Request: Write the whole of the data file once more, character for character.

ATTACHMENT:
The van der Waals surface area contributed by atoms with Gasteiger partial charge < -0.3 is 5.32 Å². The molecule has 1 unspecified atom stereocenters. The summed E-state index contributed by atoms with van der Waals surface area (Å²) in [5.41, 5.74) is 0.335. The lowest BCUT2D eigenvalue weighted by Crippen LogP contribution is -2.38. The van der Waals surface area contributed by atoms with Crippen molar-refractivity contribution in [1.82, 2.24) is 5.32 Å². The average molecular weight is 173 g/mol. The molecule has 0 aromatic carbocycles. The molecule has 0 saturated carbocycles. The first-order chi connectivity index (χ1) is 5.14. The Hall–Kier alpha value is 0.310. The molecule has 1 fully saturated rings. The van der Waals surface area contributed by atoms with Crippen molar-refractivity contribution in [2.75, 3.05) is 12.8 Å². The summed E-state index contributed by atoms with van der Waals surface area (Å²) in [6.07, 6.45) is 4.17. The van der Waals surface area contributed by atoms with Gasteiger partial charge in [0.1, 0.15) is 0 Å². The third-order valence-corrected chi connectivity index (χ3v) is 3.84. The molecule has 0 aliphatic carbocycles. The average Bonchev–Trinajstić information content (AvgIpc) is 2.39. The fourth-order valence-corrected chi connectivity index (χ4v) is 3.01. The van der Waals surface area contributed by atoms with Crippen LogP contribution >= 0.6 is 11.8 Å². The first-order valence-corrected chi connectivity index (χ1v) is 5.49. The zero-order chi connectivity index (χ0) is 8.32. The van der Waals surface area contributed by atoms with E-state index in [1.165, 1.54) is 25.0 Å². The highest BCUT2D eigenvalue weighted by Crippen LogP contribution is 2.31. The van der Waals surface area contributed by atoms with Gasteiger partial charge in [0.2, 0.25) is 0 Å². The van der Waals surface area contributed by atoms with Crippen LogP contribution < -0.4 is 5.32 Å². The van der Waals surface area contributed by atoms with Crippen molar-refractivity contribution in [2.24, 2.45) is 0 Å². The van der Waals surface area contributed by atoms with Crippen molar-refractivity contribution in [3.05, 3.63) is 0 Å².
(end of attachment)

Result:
The van der Waals surface area contributed by atoms with Gasteiger partial charge < -0.3 is 5.32 Å². The molecule has 1 unspecified atom stereocenters. The summed E-state index contributed by atoms with van der Waals surface area (Å²) in [5.41, 5.74) is 0.335. The lowest BCUT2D eigenvalue weighted by Crippen LogP contribution is -2.38. The van der Waals surface area contributed by atoms with Crippen molar-refractivity contribution in [1.82, 2.24) is 5.32 Å². The average molecular weight is 173 g/mol. The molecule has 0 aromatic carbocycles. The molecule has 0 saturated carbocycles. The first-order chi connectivity index (χ1) is 5.14. The Hall–Kier alpha value is 0.310. The molecule has 1 fully saturated rings. The van der Waals surface area contributed by atoms with Crippen molar-refractivity contribution in [2.75, 3.05) is 12.8 Å². The summed E-state index contributed by atoms with van der Waals surface area (Å²) in [6.07, 6.45) is 4.17. The van der Waals surface area contributed by atoms with Gasteiger partial charge in [0.1, 0.15) is 0 Å². The third-order valence-corrected chi connectivity index (χ3v) is 3.84. The molecule has 0 aliphatic carbocycles. The average Bonchev–Trinajstić information content (AvgIpc) is 2.39. The fourth-order valence-corrected chi connectivity index (χ4v) is 3.01. The van der Waals surface area contributed by atoms with Crippen LogP contribution >= 0.6 is 11.8 Å². The first-order valence-corrected chi connectivity index (χ1v) is 5.49. The zero-order chi connectivity index (χ0) is 8.32. The van der Waals surface area contributed by atoms with E-state index in [1.165, 1.54) is 25.0 Å². The highest BCUT2D eigenvalue weighted by Crippen LogP contribution is 2.31. The van der Waals surface area contributed by atoms with Gasteiger partial charge in [0.2, 0.25) is 0 Å². The van der Waals surface area contributed by atoms with Crippen LogP contribution < -0.4 is 5.32 Å². The van der Waals surface area contributed by atoms with Crippen molar-refractivity contribution in [2.24, 2.45) is 0 Å². The van der Waals surface area contributed by atoms with Crippen molar-refractivity contribution in [3.05, 3.63) is 0 Å².